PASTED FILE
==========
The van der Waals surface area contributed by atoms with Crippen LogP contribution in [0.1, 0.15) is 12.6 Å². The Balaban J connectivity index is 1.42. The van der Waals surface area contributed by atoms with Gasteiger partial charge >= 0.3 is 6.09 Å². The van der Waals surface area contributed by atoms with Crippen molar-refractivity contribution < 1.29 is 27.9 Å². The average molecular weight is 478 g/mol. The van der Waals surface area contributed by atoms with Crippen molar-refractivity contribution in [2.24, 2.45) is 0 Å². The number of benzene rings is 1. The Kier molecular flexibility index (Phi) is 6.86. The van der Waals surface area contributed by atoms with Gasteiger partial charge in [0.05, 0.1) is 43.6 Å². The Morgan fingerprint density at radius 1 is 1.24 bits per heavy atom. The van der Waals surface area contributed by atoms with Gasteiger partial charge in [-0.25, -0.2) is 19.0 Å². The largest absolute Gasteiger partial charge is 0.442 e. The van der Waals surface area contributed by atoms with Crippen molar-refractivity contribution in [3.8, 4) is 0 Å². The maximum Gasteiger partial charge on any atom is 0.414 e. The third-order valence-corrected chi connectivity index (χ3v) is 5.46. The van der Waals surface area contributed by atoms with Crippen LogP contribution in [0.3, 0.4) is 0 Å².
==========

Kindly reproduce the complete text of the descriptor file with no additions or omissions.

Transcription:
The van der Waals surface area contributed by atoms with Crippen LogP contribution in [0.1, 0.15) is 12.6 Å². The Balaban J connectivity index is 1.42. The van der Waals surface area contributed by atoms with Gasteiger partial charge >= 0.3 is 6.09 Å². The van der Waals surface area contributed by atoms with Crippen molar-refractivity contribution < 1.29 is 27.9 Å². The average molecular weight is 478 g/mol. The van der Waals surface area contributed by atoms with Crippen molar-refractivity contribution in [2.24, 2.45) is 0 Å². The number of benzene rings is 1. The Kier molecular flexibility index (Phi) is 6.86. The van der Waals surface area contributed by atoms with Gasteiger partial charge in [0.05, 0.1) is 43.6 Å². The Morgan fingerprint density at radius 1 is 1.24 bits per heavy atom. The van der Waals surface area contributed by atoms with Gasteiger partial charge in [-0.25, -0.2) is 19.0 Å². The largest absolute Gasteiger partial charge is 0.442 e. The van der Waals surface area contributed by atoms with Crippen molar-refractivity contribution in [3.8, 4) is 0 Å². The maximum Gasteiger partial charge on any atom is 0.414 e. The third-order valence-corrected chi connectivity index (χ3v) is 5.46. The van der Waals surface area contributed by atoms with Crippen LogP contribution in [0.3, 0.4) is 0 Å².